Saturday, December 18, 2010

GUEST Review of "Pathfinder"

For this review, I am going to do something a little different. My husband, Wesley, also read this book, and I am going to let him do the majority of this review! Here he is.....!

“Orson Scott Card is an interesting author.  To say I am a fan of his might be overstating it, but at the same time, understating it.  His book “Ender’s Game” is one of my favorite books of all time.  I have read it many times, and I love it every time I do.  The rest of his books in the “Ender” series were okay.  His other series, however, were not good at all.  So, when Sara told me that she was getting a new Orson Scott Card book to read, I was interested, but skeptical.  Turns out, it was a pretty good book!
The story centers on a teenage boy named Rigg.  He and his father live alone wandering the woods as trappers. When we are introduced to Rigg, we quickly learn that he has an unusual gift.  He can see the paths that people or animals have taken in the past.  They appear as colorful ribbons in the air, and can go back thousands of years.  His father spends every waking moment teaching Rigg about his power and about life in general.
The story really starts going when Rigg’s father dies.  His dying wish is for Rigg to go on a journey to meet his mother and sister, who Rigg was told were dead.  Before he gets the chance to start, however, he meets a boyhood friend, Umbro, who also has a special ability.  Umbro’s ability is to slow down or speed up perceptions, allowing Rigg to actually “travel” to the past paths that he can see.
Now, right off the bat, I am very worried about this book.  Time travel?  Talk about a mine field.  How many Sci-Fi geeks have spent sleepless nights arguing about time travel and how books and movies screw it up?  (I know I do every time I watch Terminator).  But, Card does something unusual in this book.  He knows the paradoxes that time travel creates, and instead of trying to avoid them, he actually embraces them as part of the story!
Even with the time travel stuff, this story line is actually very interesting.  Each chapter starts with a secondary story about how this planet was populated.  At first, it is very confusing reading the two stories.  However, as the book goes along, the two stories complement each other in such a way that it makes the story whole without you realizing there was something missing.  Between the history of their planet, the history of their people, the history of Rigg’s family, and the dangers they all bring to our main characters, this story was very compelling.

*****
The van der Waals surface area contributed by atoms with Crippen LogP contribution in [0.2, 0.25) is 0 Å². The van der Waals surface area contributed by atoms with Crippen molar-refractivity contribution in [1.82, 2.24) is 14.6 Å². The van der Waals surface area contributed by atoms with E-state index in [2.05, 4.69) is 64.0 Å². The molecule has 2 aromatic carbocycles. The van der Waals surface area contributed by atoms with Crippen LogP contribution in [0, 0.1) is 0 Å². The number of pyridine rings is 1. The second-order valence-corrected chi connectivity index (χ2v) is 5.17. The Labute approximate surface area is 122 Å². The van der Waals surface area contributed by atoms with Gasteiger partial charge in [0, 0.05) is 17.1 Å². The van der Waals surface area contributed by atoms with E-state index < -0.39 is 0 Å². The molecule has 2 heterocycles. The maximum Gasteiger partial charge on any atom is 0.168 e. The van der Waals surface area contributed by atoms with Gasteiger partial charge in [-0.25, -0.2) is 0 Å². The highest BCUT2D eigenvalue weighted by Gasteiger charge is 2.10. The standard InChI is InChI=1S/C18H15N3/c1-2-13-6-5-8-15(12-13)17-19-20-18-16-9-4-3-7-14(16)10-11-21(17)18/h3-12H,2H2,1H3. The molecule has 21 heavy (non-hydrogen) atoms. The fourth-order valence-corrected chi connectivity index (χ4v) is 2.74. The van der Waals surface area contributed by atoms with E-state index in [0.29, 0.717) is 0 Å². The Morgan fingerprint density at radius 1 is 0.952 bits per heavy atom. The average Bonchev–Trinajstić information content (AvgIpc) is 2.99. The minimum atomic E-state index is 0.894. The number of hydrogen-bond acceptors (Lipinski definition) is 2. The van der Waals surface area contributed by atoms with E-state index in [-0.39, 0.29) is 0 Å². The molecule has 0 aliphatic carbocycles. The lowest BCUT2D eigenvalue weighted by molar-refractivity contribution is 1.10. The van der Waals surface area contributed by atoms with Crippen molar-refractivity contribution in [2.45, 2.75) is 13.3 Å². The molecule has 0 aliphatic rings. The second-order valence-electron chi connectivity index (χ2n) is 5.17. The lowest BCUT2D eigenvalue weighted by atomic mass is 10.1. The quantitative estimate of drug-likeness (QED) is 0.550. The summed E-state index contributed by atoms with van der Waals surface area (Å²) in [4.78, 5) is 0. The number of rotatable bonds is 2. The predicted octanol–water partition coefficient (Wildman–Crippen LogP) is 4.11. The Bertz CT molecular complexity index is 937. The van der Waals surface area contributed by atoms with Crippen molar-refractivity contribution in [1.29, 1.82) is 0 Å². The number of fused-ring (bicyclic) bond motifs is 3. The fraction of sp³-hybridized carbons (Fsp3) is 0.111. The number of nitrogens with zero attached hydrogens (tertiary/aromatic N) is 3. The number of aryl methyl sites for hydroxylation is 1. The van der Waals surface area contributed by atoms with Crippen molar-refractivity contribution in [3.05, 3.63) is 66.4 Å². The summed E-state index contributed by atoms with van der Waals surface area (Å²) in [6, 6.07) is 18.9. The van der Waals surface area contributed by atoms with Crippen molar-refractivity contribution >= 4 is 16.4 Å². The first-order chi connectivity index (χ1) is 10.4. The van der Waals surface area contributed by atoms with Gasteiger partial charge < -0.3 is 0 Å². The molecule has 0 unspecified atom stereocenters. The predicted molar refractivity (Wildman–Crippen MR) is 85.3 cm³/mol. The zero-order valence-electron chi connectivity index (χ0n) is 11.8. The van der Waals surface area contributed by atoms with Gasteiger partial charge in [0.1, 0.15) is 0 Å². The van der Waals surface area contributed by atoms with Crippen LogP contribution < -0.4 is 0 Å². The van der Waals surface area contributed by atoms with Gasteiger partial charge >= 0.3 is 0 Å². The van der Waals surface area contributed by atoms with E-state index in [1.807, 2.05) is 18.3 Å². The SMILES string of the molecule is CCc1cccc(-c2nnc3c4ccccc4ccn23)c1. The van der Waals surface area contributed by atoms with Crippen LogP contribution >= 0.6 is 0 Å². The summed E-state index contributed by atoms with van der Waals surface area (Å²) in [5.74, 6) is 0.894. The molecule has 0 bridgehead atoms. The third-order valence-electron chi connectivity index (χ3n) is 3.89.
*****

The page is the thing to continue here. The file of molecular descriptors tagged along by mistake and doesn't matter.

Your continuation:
This was the first of a series and I can’t wait until the rest of the books come out.  I am eager to see what the future holds for Rigg and his friends. Overall, I would give this book 4 bookworms.”
Thank you, Wesley!
I needed Wesley to do the main review of this book because I was thoroughly confused by it! I love “Ender’s Game” as well, it is one of my favorite books, but with this book, I got too bogged down. I thought the story was interesting, though, and I would recommend it to fans of Orson Scott Card, especially if you like time travel Sci-Fi!
For more information about this book, please click here.
This book was sent to us as a complimentary review copy from Simon Pulse, a division of Simon & Schuster Publishing Company.
We will give “Pathfinder”…  4 BookWorms!

Disclosure of Material Connection: I received this book free from Simon Pulse. I was not required to write a positive review. The opinions I have expressed are my own. I am disclosing this is accordance with the Federal Trade Commission’s 16 CFR, Part 255: "Guides Concerning the Use of Endorsements and Testimonials in Advertising."

1 comment: